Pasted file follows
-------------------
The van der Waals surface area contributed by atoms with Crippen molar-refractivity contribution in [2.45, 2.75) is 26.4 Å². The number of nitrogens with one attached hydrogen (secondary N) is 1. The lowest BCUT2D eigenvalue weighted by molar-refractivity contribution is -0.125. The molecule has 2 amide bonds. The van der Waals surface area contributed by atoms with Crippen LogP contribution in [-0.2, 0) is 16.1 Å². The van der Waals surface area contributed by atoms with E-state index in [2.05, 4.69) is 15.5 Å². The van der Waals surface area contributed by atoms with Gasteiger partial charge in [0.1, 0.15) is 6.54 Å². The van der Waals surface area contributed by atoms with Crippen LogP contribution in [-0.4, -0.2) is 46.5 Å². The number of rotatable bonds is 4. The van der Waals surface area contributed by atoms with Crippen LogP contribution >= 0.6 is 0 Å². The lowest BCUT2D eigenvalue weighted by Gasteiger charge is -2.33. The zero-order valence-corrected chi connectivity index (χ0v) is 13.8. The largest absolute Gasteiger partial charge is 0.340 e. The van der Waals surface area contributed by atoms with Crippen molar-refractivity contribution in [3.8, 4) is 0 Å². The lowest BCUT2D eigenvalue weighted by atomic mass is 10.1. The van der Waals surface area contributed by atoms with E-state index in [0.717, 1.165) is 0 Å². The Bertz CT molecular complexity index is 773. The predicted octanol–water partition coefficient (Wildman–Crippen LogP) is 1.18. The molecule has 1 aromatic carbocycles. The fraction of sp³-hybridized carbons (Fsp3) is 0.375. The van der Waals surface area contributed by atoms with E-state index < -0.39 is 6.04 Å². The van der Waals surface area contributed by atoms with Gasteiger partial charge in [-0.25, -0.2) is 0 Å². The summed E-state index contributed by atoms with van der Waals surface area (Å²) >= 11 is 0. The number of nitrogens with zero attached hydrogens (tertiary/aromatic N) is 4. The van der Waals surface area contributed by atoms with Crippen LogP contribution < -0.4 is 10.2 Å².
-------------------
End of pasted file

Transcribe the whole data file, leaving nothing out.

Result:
The van der Waals surface area contributed by atoms with Crippen molar-refractivity contribution in [2.45, 2.75) is 26.4 Å². The number of nitrogens with one attached hydrogen (secondary N) is 1. The lowest BCUT2D eigenvalue weighted by molar-refractivity contribution is -0.125. The molecule has 2 amide bonds. The van der Waals surface area contributed by atoms with Crippen LogP contribution in [-0.2, 0) is 16.1 Å². The van der Waals surface area contributed by atoms with E-state index in [2.05, 4.69) is 15.5 Å². The van der Waals surface area contributed by atoms with Gasteiger partial charge in [0.1, 0.15) is 6.54 Å². The van der Waals surface area contributed by atoms with Crippen LogP contribution in [-0.4, -0.2) is 46.5 Å². The number of rotatable bonds is 4. The van der Waals surface area contributed by atoms with Crippen LogP contribution >= 0.6 is 0 Å². The lowest BCUT2D eigenvalue weighted by Gasteiger charge is -2.33. The zero-order valence-corrected chi connectivity index (χ0v) is 13.8. The largest absolute Gasteiger partial charge is 0.340 e. The van der Waals surface area contributed by atoms with Crippen molar-refractivity contribution in [3.8, 4) is 0 Å². The lowest BCUT2D eigenvalue weighted by atomic mass is 10.1. The van der Waals surface area contributed by atoms with E-state index in [0.717, 1.165) is 0 Å². The Bertz CT molecular complexity index is 773. The predicted octanol–water partition coefficient (Wildman–Crippen LogP) is 1.18. The molecule has 1 aromatic carbocycles. The fraction of sp³-hybridized carbons (Fsp3) is 0.375. The van der Waals surface area contributed by atoms with E-state index < -0.39 is 6.04 Å². The van der Waals surface area contributed by atoms with Gasteiger partial charge in [-0.25, -0.2) is 0 Å². The summed E-state index contributed by atoms with van der Waals surface area (Å²) >= 11 is 0. The number of nitrogens with zero attached hydrogens (tertiary/aromatic N) is 4. The van der Waals surface area contributed by atoms with Crippen LogP contribution < -0.4 is 10.2 Å².